# Boost :

From: William E. Kempf (wekempf_at_[hidden])
Date: 2002-10-30 11:46:24

Anthony Williams said:
> William E. Kempf writes:
> > David Bergman said:
> > > I am a bit curious as to the benefits of DocBook (I have only
> played with it, so I am definitely one of those pseudo-knowledgable
> in that field) in comparison to LaTeX.
> >
> > Both are very comparable. As a non-expert of either, I can still
> point out a few differences. DocBook is better suited for
> transformations and other such processing. Here's an interesting
> link on the subject (of course, this is a religious issue, so you'll
> find similar posts/remarks about LaTeX being better than DocBook):

>
> If you posted that link on comp.text.tex, you would get pounced on. The
> whole point of LaTeX is that you specify _what_ you want to typeset, and
> the tools do it for you. If there isn't a macro for what you want, you
> can write a package to specify it, including how it should be formatted.
>
> As for transformations, there are many tools for converting TeX/LaTeX to
> other formats, such as latex2html, latex2rtf, etc. In particular, TeX4HT
> can convert (La)TeX to HTML and XML with very little effort, and even
> handles custom macros (which many other solutions can't) because it uses
> the TeX processor itself to format the document. I believe it is
> configurable for other such structured output formats too, but that
> probably requires a fair bit of work writing the config files.

This misses the point. DocBook, being XML based, is trivial to parse and
manipulate in any way you can imagine. TeX/LaTeX on the other hand is
specifically designed for document transformations, and as such is not as
flexible.

> > I can read/understand/write DocBook because I'm used to XML/HTML.
> That's honestly probably the biggest reason I lean towards DocBook
> instead of LaTeX, but the fact of the matter is that both are going
> to be painful for me to use on Windows. So maybe tbook is worth
> looking into. And the reStructuredText would be the easiest to use,
> if it can handle the scope of Boost documentation.
>
> I mainly use LaTeX on Windows, which is simply a matter of installing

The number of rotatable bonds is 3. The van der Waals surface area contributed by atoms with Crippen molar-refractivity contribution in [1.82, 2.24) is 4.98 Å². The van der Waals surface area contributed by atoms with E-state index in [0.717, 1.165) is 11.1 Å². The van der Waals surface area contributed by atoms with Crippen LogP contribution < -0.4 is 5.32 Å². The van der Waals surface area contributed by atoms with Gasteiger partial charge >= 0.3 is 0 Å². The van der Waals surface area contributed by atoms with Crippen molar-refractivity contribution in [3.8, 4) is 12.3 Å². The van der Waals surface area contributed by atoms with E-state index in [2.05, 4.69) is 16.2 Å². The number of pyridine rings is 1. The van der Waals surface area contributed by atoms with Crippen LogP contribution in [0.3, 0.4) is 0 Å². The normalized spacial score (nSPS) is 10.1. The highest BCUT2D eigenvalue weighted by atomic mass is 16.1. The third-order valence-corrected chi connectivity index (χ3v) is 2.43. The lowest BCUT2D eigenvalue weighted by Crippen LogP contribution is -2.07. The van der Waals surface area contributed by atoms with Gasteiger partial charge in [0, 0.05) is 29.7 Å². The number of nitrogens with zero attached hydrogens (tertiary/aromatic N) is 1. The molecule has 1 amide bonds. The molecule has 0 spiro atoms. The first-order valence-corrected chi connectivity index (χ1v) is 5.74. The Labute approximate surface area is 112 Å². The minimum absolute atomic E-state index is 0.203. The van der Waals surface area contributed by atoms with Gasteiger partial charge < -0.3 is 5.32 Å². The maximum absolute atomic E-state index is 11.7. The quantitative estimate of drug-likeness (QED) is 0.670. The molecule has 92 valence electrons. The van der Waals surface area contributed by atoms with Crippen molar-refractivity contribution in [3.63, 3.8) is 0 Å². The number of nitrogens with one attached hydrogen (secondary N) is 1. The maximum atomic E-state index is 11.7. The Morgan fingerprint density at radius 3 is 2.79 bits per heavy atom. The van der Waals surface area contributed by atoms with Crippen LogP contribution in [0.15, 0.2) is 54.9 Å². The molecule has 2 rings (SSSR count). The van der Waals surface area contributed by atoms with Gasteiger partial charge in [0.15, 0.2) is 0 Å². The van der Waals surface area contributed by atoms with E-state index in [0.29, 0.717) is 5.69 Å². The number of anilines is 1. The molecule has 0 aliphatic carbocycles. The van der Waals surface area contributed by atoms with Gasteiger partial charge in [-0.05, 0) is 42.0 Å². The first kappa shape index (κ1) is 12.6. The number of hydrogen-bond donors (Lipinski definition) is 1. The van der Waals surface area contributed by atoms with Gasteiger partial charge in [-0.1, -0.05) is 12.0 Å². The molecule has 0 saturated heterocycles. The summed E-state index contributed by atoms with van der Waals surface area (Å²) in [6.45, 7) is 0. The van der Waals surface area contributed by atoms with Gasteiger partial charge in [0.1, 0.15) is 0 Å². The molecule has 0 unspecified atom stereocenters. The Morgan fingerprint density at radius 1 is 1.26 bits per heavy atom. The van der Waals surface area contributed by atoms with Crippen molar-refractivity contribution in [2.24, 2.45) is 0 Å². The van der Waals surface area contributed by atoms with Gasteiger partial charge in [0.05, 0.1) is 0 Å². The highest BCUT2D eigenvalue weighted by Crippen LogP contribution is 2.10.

> the TeXLive CD, entering the LaTeX source in a text editor (I use XEmacs
> 21.4.10 native-win32, with the AUC-TeX package) and running (pdf)latex
> at the command prompt (or from xemacs).

It's the installation of the foreign tools that's a pain for me. These
tools are usually ported from *nix, and as such require complicated
installation procedures. In this regard, LaTeX may very well be easier.
But once installed, both are as simple to use as writing text in an editor
and running a command line utility against it.

> I am also very familiar with XML/SGML/HTML, but I still find LaTeX
> easier to write and read than XML. For starters, you only (generally)
> specify each name once --- \emph{stuff to be emphasised} rather than
> <emph>stuff to be emphasised</emph>.

DocBook can be as simple in two ways. First, if you use the SGML form
there are a lot of "minimization" techniques that are allowed. Your
example could be coded in DocBook as <emphasis/stuff to be emphasised/,
which is practically identical. This input can then even be translated to
full XML compliant code, if there's a reason for it (such as allowing easy
parsing, as discussed above). Second, when using an XML editor you never
really have to type the tags any way.

However, I agree with Dave that it would be beneficial for all if we had
an even simpler solution (preferrably one that could output DocBook and/or
LaTeX). So we need to keep our options open and do some more research.

--
William E. Kempf